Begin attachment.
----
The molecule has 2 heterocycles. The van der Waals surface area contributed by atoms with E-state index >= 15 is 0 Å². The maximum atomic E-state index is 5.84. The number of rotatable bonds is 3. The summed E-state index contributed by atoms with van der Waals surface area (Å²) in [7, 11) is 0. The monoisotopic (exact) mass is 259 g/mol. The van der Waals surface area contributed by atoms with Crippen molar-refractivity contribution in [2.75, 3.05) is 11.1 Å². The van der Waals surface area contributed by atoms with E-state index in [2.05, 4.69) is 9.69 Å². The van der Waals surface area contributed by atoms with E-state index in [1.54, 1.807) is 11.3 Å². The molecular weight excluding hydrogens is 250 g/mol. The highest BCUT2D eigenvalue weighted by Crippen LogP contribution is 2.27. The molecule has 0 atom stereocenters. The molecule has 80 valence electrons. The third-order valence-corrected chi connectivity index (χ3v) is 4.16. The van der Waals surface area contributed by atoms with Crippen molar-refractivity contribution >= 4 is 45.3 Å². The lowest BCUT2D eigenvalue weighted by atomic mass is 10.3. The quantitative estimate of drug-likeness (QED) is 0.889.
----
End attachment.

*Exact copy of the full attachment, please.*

The molecule has 2 heterocycles. The van der Waals surface area contributed by atoms with E-state index >= 15 is 0 Å². The maximum atomic E-state index is 5.84. The number of rotatable bonds is 3. The summed E-state index contributed by atoms with van der Waals surface area (Å²) in [7, 11) is 0. The monoisotopic (exact) mass is 259 g/mol. The van der Waals surface area contributed by atoms with Crippen molar-refractivity contribution in [2.75, 3.05) is 11.1 Å². The van der Waals surface area contributed by atoms with E-state index in [2.05, 4.69) is 9.69 Å². The van der Waals surface area contributed by atoms with E-state index in [1.54, 1.807) is 11.3 Å². The molecular weight excluding hydrogens is 250 g/mol. The highest BCUT2D eigenvalue weighted by Crippen LogP contribution is 2.27. The molecule has 0 atom stereocenters. The molecule has 80 valence electrons. The third-order valence-corrected chi connectivity index (χ3v) is 4.16. The van der Waals surface area contributed by atoms with Crippen molar-refractivity contribution >= 4 is 45.3 Å². The lowest BCUT2D eigenvalue weighted by atomic mass is 10.3. The quantitative estimate of drug-likeness (QED) is 0.889.